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Understanding the Middle Palaeolithic assemblage typology.

Recent research on Middle Palaeolithic stone-tool assemblages has focused narrowly on individual flint-knapping sequences or on single assemblages, neglecting the relationship between individual behaviour and population-scale questions. Furthermore, the description of countless chaines operatoires makes inter-assemblage comparisons difficult at best. Without a shared quantitative reference, using the presence or absence of a technology to compare sites could ultimately result in replacing the fossile directeur with a chaine directrice. At present, Francois Bordes' assemblage and artefact typologies represent the only means of comparison. Many authors, either implicitly (Grayson & Cole 1998; Turq 1989) or explicitly (Mellars 1996) uphold the validity of Bordes' assemblage categories. One cannot, however, dispense with Bordes' artefact typology and retain the assemblage typology, because together they create a unified interpretative and analytical scheme.

Historical background

Bourlon (1906) first recognized Middle Palaeolithic variability during his excavations at the abri superieurat Le Moustier. He observed (1906: 317-18) the presence of handaxes in the middle and upper layers and their absence in the base layers. Peyrony, on the basis of his own work at the abri inferieur and Bourlon's observations, divided the Mousterian into two traditions, Mousterien Typique (MT) and Mousterien de Tradition Acheulien (MTA) (containing handaxes). However, Peyrony incorrectly asserted that the base layers at the abri superieur contained handaxes and concluded that these traditions were interstratified and not chronologically patterned, i.e., they were the results of parallel toolmaking traditions. Nonetheless, Peyrony's (1930: 171-2) model and his interpretation of these different traditions as the product of distinct tribes became the basis for Bordes' assemblage typology and his theoretical position. Recent absolute dating methods support a late date for the MTA in southwestern France and at Le Moustier, thus supporting Bourlon's initial observations (Mellars 1988; Mellars & Grun 1991). Additionally, the repeated occurrence of MTA assemblages after Quina and Ferrassie type Mousterian assemblages in southwestern France supports their relatively late chronological position regardless of the absolute dating (Mellars 1969; 1988).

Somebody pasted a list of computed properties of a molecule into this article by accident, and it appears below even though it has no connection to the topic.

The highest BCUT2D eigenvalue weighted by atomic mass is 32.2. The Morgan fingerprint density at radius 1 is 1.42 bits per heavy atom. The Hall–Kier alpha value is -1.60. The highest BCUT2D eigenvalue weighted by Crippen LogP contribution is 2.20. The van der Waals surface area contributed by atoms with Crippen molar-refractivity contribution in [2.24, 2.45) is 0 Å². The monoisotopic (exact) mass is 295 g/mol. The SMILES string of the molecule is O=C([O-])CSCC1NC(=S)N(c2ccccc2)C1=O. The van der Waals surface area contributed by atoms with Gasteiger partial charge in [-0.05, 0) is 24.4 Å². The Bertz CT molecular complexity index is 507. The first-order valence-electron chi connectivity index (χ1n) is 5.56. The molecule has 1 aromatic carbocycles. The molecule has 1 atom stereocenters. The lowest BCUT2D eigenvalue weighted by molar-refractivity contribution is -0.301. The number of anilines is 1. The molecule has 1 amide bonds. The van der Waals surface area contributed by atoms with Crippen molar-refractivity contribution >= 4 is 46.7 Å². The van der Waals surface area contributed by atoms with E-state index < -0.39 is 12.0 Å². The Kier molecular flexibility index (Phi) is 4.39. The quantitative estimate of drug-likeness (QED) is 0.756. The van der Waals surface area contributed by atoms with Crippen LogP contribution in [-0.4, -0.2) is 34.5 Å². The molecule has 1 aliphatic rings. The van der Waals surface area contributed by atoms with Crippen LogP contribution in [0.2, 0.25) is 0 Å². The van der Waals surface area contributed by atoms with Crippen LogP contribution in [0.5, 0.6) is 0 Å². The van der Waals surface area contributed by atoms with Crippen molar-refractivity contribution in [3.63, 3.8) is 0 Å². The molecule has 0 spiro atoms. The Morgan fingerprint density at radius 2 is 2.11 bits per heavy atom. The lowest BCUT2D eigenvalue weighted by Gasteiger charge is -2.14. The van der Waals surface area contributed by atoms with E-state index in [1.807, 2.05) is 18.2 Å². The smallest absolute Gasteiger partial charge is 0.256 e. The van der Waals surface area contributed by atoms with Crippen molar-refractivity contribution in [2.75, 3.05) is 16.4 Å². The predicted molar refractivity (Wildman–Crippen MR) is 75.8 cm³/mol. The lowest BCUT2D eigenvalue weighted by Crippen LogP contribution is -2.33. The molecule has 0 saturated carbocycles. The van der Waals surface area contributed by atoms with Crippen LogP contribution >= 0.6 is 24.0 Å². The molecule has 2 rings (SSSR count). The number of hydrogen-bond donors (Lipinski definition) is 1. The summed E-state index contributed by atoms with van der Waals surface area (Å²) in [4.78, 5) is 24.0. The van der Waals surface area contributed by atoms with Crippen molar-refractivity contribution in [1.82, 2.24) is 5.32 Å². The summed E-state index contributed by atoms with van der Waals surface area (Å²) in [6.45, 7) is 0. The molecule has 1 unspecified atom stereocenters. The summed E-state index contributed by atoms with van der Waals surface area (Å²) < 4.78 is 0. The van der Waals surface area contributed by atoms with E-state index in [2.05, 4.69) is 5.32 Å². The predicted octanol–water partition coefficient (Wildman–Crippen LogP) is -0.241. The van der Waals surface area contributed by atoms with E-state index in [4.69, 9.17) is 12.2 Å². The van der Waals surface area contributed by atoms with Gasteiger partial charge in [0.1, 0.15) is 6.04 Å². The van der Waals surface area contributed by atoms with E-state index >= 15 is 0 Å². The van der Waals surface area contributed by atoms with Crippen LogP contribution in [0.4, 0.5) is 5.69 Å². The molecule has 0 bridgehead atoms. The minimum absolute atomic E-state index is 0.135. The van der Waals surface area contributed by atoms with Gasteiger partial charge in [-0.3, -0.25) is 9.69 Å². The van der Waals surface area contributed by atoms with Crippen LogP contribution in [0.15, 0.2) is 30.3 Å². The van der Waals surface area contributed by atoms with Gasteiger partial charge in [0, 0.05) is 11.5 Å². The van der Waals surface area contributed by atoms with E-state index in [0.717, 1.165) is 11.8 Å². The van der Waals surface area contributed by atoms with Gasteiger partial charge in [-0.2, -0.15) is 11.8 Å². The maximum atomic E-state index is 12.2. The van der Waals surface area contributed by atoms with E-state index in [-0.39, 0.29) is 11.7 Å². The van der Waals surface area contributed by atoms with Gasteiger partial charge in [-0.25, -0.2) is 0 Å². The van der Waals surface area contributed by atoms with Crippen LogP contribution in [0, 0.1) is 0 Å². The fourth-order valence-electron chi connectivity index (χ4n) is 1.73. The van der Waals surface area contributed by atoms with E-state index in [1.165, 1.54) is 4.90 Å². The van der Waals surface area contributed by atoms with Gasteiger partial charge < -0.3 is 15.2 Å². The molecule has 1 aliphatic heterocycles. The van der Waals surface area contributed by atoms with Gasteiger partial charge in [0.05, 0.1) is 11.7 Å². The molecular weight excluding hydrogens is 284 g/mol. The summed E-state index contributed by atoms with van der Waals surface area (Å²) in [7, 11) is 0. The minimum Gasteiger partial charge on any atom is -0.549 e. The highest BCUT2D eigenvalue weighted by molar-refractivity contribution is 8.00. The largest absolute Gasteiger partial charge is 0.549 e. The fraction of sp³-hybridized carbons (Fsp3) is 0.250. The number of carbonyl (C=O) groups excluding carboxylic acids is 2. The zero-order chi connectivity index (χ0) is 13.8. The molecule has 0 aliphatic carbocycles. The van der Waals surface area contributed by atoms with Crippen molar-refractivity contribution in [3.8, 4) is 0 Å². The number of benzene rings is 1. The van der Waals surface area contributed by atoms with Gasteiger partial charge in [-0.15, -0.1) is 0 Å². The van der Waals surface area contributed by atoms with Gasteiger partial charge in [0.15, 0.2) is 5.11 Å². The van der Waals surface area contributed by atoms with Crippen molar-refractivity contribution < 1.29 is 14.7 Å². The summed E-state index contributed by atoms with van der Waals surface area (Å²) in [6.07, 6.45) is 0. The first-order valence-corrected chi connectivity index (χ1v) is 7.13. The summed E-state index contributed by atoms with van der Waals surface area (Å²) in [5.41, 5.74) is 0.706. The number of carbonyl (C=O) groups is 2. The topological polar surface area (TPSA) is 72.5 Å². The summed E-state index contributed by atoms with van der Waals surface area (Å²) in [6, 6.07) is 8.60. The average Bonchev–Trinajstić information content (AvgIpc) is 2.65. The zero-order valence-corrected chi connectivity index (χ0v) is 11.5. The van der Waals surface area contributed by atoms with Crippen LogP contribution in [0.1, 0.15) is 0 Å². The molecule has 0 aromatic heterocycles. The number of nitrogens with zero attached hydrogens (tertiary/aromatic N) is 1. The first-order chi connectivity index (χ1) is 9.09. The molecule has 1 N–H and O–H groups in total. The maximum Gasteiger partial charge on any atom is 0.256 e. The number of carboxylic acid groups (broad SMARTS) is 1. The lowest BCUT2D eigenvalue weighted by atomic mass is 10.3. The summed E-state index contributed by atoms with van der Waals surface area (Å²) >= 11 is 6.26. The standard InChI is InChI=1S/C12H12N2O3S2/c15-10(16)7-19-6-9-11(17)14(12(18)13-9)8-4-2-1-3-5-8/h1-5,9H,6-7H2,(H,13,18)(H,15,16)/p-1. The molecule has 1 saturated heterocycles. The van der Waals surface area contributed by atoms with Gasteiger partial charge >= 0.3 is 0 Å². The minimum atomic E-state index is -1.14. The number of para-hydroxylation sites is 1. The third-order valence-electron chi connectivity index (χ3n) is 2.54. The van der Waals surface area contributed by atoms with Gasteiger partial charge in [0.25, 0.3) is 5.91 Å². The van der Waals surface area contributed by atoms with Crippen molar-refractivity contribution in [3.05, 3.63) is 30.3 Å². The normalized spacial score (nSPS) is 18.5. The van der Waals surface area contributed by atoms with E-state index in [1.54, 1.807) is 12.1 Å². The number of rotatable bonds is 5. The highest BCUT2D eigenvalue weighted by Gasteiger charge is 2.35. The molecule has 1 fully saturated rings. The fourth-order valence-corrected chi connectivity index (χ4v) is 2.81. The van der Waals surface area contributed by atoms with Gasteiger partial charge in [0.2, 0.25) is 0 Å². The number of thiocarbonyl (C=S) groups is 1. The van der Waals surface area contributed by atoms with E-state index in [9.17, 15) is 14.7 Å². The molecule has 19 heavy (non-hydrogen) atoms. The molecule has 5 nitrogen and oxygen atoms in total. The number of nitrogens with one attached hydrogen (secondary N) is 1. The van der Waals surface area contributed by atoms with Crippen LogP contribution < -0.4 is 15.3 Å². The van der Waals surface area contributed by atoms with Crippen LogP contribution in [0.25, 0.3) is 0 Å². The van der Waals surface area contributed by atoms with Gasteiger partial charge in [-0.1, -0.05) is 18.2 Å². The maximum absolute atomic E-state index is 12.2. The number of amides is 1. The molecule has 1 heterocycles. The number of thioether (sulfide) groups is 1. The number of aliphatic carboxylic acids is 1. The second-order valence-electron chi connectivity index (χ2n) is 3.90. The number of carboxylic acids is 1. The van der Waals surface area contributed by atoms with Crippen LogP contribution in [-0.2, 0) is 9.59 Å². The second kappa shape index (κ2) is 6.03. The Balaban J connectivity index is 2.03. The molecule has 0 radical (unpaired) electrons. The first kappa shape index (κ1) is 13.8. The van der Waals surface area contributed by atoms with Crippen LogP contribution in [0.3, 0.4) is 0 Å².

Bordes' assemblage typology

Bordes' early writing (1958: 180; 1960: 101; 1969: 2) clearly reveals that his artefact and assemblage typologies were created in part to explain a pre-existing interpretative framework. With few notable differences, his interpretations closely follow those of Peyrony. Although he accepted a model of stylistic differences between tribes, Bordes established a more rigorous system to classify the diverse Mousterian assemblages into formally defined types.

Bordes' system incorporates two typological systems, an artefact typology and an assemblage typology. His system of classifying the different assemblages is typological rather than taxonomic because the different assemblage types are not hierarchically ordered groupings of the tool types themselves (Adams & Adams 1991: 47, 202). The assemblage categories are defined primarily by the varying proportions of tools and secondarily by the presence or absence of specific type-fossils.

The assemblage typology uses two processes to discriminate between different assemblages:

1 cumulative graphs of artefact types (all retouched tools and flakes made using Levallois technology); and

2 `secondary determinants' (Bordes & de Sonneville-Bordes 1970).

The cumulative graphs contrast the proportions of notches and denticulates to scrapers, whereas the secondary determinants include the proportion of Levallois flakes and the presence or absence of diagnostic tool types (e.g. backed knives and handaxes; see TABLE 1). The result is five types, the MTA being divided into two subtypes. Bordes & de Sonneville-Bordes (1970) provided a chart showing a multimodal distribution of the proportion of scrapers relative to the total tool count. They used this distribution to support the statistical discreteness of the categories.


Although the tribal element is no longer accepted, the discreteness of these categories is upheld through their continued use. Mellars (1996) cites Callow & Webb (1981: 137) in support of their discreteness.